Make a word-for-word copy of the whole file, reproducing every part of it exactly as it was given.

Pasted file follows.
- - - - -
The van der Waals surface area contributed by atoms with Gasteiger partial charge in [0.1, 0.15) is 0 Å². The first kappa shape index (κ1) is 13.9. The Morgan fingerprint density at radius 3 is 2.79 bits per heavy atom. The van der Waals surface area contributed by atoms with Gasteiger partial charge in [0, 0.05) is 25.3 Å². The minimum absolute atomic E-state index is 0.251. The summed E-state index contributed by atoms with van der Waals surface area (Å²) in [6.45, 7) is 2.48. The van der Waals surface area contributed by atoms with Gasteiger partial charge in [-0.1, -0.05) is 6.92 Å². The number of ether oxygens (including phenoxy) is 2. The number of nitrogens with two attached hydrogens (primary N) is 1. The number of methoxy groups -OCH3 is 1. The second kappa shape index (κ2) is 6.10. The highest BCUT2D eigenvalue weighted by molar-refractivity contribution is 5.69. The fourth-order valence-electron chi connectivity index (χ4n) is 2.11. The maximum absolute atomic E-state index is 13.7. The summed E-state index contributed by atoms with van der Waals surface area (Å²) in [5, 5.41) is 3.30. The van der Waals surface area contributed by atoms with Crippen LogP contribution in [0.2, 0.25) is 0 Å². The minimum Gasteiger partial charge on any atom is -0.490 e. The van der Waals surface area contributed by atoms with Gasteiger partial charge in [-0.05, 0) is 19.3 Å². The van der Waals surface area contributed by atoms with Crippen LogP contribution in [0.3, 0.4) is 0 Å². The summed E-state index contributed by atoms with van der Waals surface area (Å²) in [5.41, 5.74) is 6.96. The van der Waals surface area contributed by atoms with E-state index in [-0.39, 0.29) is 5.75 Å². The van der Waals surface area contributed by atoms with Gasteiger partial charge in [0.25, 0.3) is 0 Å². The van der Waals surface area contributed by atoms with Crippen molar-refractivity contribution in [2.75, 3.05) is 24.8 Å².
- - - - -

The van der Waals surface area contributed by atoms with Gasteiger partial charge in [0.1, 0.15) is 0 Å². The first kappa shape index (κ1) is 13.9. The Morgan fingerprint density at radius 3 is 2.79 bits per heavy atom. The van der Waals surface area contributed by atoms with Gasteiger partial charge in [0, 0.05) is 25.3 Å². The minimum absolute atomic E-state index is 0.251. The summed E-state index contributed by atoms with van der Waals surface area (Å²) in [6.45, 7) is 2.48. The van der Waals surface area contributed by atoms with Gasteiger partial charge in [-0.1, -0.05) is 6.92 Å². The number of ether oxygens (including phenoxy) is 2. The number of nitrogens with two attached hydrogens (primary N) is 1. The number of methoxy groups -OCH3 is 1. The second kappa shape index (κ2) is 6.10. The highest BCUT2D eigenvalue weighted by molar-refractivity contribution is 5.69. The fourth-order valence-electron chi connectivity index (χ4n) is 2.11. The maximum absolute atomic E-state index is 13.7. The summed E-state index contributed by atoms with van der Waals surface area (Å²) in [5, 5.41) is 3.30. The van der Waals surface area contributed by atoms with Crippen LogP contribution in [0.2, 0.25) is 0 Å². The minimum Gasteiger partial charge on any atom is -0.490 e. The van der Waals surface area contributed by atoms with Gasteiger partial charge in [-0.05, 0) is 19.3 Å². The van der Waals surface area contributed by atoms with Crippen LogP contribution in [0.3, 0.4) is 0 Å². The summed E-state index contributed by atoms with van der Waals surface area (Å²) in [5.41, 5.74) is 6.96. The van der Waals surface area contributed by atoms with E-state index in [-0.39, 0.29) is 5.75 Å². The van der Waals surface area contributed by atoms with Gasteiger partial charge in [0.25, 0.3) is 0 Å². The van der Waals surface area contributed by atoms with Crippen molar-refractivity contribution in [2.75, 3.05) is 24.8 Å².